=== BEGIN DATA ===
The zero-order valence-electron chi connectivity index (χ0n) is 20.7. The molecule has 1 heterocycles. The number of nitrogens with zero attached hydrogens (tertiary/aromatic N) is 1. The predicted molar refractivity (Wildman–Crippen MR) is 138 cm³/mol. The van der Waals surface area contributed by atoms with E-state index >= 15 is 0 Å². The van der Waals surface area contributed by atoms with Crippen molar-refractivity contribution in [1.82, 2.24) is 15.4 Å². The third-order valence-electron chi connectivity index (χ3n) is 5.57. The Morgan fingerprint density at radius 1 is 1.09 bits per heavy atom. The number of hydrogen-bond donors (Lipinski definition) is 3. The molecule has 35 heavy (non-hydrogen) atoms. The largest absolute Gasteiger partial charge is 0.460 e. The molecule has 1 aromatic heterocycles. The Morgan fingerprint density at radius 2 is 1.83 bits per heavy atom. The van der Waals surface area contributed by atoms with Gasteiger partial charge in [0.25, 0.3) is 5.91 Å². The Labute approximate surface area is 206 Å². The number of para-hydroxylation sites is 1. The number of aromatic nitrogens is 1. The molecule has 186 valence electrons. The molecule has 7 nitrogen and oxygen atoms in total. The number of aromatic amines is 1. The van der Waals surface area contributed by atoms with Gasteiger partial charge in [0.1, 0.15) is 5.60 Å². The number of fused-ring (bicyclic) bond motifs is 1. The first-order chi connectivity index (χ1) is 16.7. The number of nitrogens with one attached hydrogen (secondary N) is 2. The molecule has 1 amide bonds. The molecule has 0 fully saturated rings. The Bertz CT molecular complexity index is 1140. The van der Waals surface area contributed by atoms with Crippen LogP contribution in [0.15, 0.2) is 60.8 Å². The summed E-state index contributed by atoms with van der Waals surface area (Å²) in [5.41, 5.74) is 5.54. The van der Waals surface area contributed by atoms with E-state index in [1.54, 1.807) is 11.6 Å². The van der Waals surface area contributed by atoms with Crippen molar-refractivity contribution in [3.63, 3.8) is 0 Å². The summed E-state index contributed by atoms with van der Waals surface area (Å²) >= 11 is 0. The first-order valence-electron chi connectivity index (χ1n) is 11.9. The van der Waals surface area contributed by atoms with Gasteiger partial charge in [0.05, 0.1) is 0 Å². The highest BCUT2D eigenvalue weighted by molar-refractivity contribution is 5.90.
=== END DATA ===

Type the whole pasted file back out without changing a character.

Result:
The zero-order valence-electron chi connectivity index (χ0n) is 20.7. The molecule has 1 heterocycles. The number of nitrogens with zero attached hydrogens (tertiary/aromatic N) is 1. The predicted molar refractivity (Wildman–Crippen MR) is 138 cm³/mol. The van der Waals surface area contributed by atoms with E-state index >= 15 is 0 Å². The van der Waals surface area contributed by atoms with Crippen molar-refractivity contribution in [1.82, 2.24) is 15.4 Å². The third-order valence-electron chi connectivity index (χ3n) is 5.57. The Morgan fingerprint density at radius 1 is 1.09 bits per heavy atom. The number of hydrogen-bond donors (Lipinski definition) is 3. The molecule has 35 heavy (non-hydrogen) atoms. The largest absolute Gasteiger partial charge is 0.460 e. The molecule has 1 aromatic heterocycles. The Morgan fingerprint density at radius 2 is 1.83 bits per heavy atom. The van der Waals surface area contributed by atoms with Gasteiger partial charge in [0.25, 0.3) is 5.91 Å². The Labute approximate surface area is 206 Å². The number of para-hydroxylation sites is 1. The number of aromatic nitrogens is 1. The molecule has 186 valence electrons. The molecule has 7 nitrogen and oxygen atoms in total. The number of aromatic amines is 1. The van der Waals surface area contributed by atoms with Gasteiger partial charge in [0.1, 0.15) is 5.60 Å². The number of fused-ring (bicyclic) bond motifs is 1. The first-order chi connectivity index (χ1) is 16.7. The number of nitrogens with one attached hydrogen (secondary N) is 2. The molecule has 1 amide bonds. The molecule has 0 fully saturated rings. The Bertz CT molecular complexity index is 1140. The van der Waals surface area contributed by atoms with Crippen LogP contribution in [0.15, 0.2) is 60.8 Å². The summed E-state index contributed by atoms with van der Waals surface area (Å²) in [5.41, 5.74) is 5.54. The van der Waals surface area contributed by atoms with E-state index in [1.54, 1.807) is 11.6 Å². The van der Waals surface area contributed by atoms with Crippen molar-refractivity contribution in [3.63, 3.8) is 0 Å². The summed E-state index contributed by atoms with van der Waals surface area (Å²) >= 11 is 0. The first-order valence-electron chi connectivity index (χ1n) is 11.9. The van der Waals surface area contributed by atoms with Gasteiger partial charge in [0.05, 0.1) is 0 Å². The highest BCUT2D eigenvalue weighted by molar-refractivity contribution is 5.90.